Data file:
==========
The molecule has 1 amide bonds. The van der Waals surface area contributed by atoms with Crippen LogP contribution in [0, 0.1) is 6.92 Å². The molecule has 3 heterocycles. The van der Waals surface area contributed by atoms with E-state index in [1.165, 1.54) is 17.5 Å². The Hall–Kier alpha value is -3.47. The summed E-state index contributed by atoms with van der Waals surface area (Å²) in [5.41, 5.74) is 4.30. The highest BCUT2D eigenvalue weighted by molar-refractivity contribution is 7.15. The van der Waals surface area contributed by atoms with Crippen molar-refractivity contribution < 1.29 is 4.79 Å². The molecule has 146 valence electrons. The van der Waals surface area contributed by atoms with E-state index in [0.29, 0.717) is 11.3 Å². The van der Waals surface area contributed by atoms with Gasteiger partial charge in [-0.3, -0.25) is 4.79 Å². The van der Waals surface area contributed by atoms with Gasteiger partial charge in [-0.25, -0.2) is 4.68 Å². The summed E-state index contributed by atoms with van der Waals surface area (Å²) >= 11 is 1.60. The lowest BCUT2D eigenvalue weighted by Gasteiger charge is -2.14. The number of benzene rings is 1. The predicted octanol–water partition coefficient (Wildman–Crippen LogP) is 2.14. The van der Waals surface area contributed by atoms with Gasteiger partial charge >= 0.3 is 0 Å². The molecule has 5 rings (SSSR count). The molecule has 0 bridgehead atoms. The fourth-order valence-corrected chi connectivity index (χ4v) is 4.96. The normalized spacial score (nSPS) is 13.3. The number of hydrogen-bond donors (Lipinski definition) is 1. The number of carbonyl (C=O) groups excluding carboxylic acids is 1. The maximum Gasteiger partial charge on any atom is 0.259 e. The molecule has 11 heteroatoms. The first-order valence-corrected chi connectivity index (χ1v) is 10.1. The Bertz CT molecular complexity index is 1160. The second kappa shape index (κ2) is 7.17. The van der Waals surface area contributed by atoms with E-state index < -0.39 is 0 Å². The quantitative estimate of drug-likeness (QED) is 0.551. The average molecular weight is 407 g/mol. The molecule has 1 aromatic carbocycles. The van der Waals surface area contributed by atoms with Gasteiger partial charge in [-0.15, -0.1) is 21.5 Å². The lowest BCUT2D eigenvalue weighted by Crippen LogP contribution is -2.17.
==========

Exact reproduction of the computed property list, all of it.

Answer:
The molecule has 1 amide bonds. The van der Waals surface area contributed by atoms with Crippen LogP contribution in [0, 0.1) is 6.92 Å². The molecule has 3 heterocycles. The van der Waals surface area contributed by atoms with E-state index in [1.165, 1.54) is 17.5 Å². The Hall–Kier alpha value is -3.47. The summed E-state index contributed by atoms with van der Waals surface area (Å²) in [5.41, 5.74) is 4.30. The highest BCUT2D eigenvalue weighted by molar-refractivity contribution is 7.15. The van der Waals surface area contributed by atoms with Crippen molar-refractivity contribution < 1.29 is 4.79 Å². The molecule has 146 valence electrons. The van der Waals surface area contributed by atoms with E-state index in [0.29, 0.717) is 11.3 Å². The van der Waals surface area contributed by atoms with Gasteiger partial charge in [-0.3, -0.25) is 4.79 Å². The van der Waals surface area contributed by atoms with Gasteiger partial charge in [-0.25, -0.2) is 4.68 Å². The summed E-state index contributed by atoms with van der Waals surface area (Å²) >= 11 is 1.60. The lowest BCUT2D eigenvalue weighted by Gasteiger charge is -2.14. The number of benzene rings is 1. The predicted octanol–water partition coefficient (Wildman–Crippen LogP) is 2.14. The van der Waals surface area contributed by atoms with Gasteiger partial charge >= 0.3 is 0 Å². The molecule has 5 rings (SSSR count). The molecule has 0 bridgehead atoms. The fourth-order valence-corrected chi connectivity index (χ4v) is 4.96. The normalized spacial score (nSPS) is 13.3. The number of hydrogen-bond donors (Lipinski definition) is 1. The number of carbonyl (C=O) groups excluding carboxylic acids is 1. The maximum Gasteiger partial charge on any atom is 0.259 e. The molecule has 11 heteroatoms. The first-order valence-corrected chi connectivity index (χ1v) is 10.1. The Bertz CT molecular complexity index is 1160. The second kappa shape index (κ2) is 7.17. The van der Waals surface area contributed by atoms with E-state index < -0.39 is 0 Å². The quantitative estimate of drug-likeness (QED) is 0.551. The average molecular weight is 407 g/mol. The molecule has 1 aromatic carbocycles. The van der Waals surface area contributed by atoms with Gasteiger partial charge in [-0.15, -0.1) is 21.5 Å². The lowest BCUT2D eigenvalue weighted by Crippen LogP contribution is -2.17.